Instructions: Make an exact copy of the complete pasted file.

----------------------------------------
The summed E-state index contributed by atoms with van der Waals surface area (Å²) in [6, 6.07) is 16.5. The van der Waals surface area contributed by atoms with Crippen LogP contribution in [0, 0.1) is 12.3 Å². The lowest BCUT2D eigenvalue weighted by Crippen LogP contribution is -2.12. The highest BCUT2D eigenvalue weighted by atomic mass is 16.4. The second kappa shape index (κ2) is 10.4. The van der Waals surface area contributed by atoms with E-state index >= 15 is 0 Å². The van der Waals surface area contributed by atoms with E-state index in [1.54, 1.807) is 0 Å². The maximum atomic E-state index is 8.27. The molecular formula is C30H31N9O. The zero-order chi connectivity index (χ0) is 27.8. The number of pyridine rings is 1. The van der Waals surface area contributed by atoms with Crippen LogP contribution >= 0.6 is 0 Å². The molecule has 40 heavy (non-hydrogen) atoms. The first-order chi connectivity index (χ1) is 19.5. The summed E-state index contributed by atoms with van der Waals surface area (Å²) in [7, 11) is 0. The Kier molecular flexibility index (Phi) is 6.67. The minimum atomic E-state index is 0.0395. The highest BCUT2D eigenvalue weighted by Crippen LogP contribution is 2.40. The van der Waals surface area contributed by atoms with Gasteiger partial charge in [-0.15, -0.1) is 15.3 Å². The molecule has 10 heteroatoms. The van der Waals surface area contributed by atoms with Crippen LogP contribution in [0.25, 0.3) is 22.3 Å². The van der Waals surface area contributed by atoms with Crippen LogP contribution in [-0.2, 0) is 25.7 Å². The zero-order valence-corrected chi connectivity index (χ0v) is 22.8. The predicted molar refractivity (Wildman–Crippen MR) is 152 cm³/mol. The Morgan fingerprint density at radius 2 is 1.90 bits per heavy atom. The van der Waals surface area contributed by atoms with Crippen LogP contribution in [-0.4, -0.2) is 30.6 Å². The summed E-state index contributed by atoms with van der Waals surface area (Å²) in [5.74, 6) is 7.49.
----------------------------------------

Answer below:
The summed E-state index contributed by atoms with van der Waals surface area (Å²) in [6, 6.07) is 16.5. The van der Waals surface area contributed by atoms with Crippen LogP contribution in [0, 0.1) is 12.3 Å². The lowest BCUT2D eigenvalue weighted by Crippen LogP contribution is -2.12. The highest BCUT2D eigenvalue weighted by atomic mass is 16.4. The second kappa shape index (κ2) is 10.4. The van der Waals surface area contributed by atoms with E-state index >= 15 is 0 Å². The van der Waals surface area contributed by atoms with E-state index in [1.54, 1.807) is 0 Å². The maximum atomic E-state index is 8.27. The molecular formula is C30H31N9O. The zero-order chi connectivity index (χ0) is 27.8. The number of pyridine rings is 1. The van der Waals surface area contributed by atoms with Crippen LogP contribution >= 0.6 is 0 Å². The molecule has 40 heavy (non-hydrogen) atoms. The first-order chi connectivity index (χ1) is 19.5. The summed E-state index contributed by atoms with van der Waals surface area (Å²) in [7, 11) is 0. The Kier molecular flexibility index (Phi) is 6.67. The minimum atomic E-state index is 0.0395. The highest BCUT2D eigenvalue weighted by Crippen LogP contribution is 2.40. The van der Waals surface area contributed by atoms with Gasteiger partial charge in [-0.15, -0.1) is 15.3 Å². The molecule has 10 heteroatoms. The van der Waals surface area contributed by atoms with Crippen LogP contribution in [0.25, 0.3) is 22.3 Å². The van der Waals surface area contributed by atoms with Crippen LogP contribution in [-0.2, 0) is 25.7 Å². The zero-order valence-corrected chi connectivity index (χ0v) is 22.8. The predicted molar refractivity (Wildman–Crippen MR) is 152 cm³/mol. The Morgan fingerprint density at radius 2 is 1.90 bits per heavy atom. The van der Waals surface area contributed by atoms with Crippen LogP contribution in [-0.4, -0.2) is 30.6 Å². The summed E-state index contributed by atoms with van der Waals surface area (Å²) in [5.74, 6) is 7.49.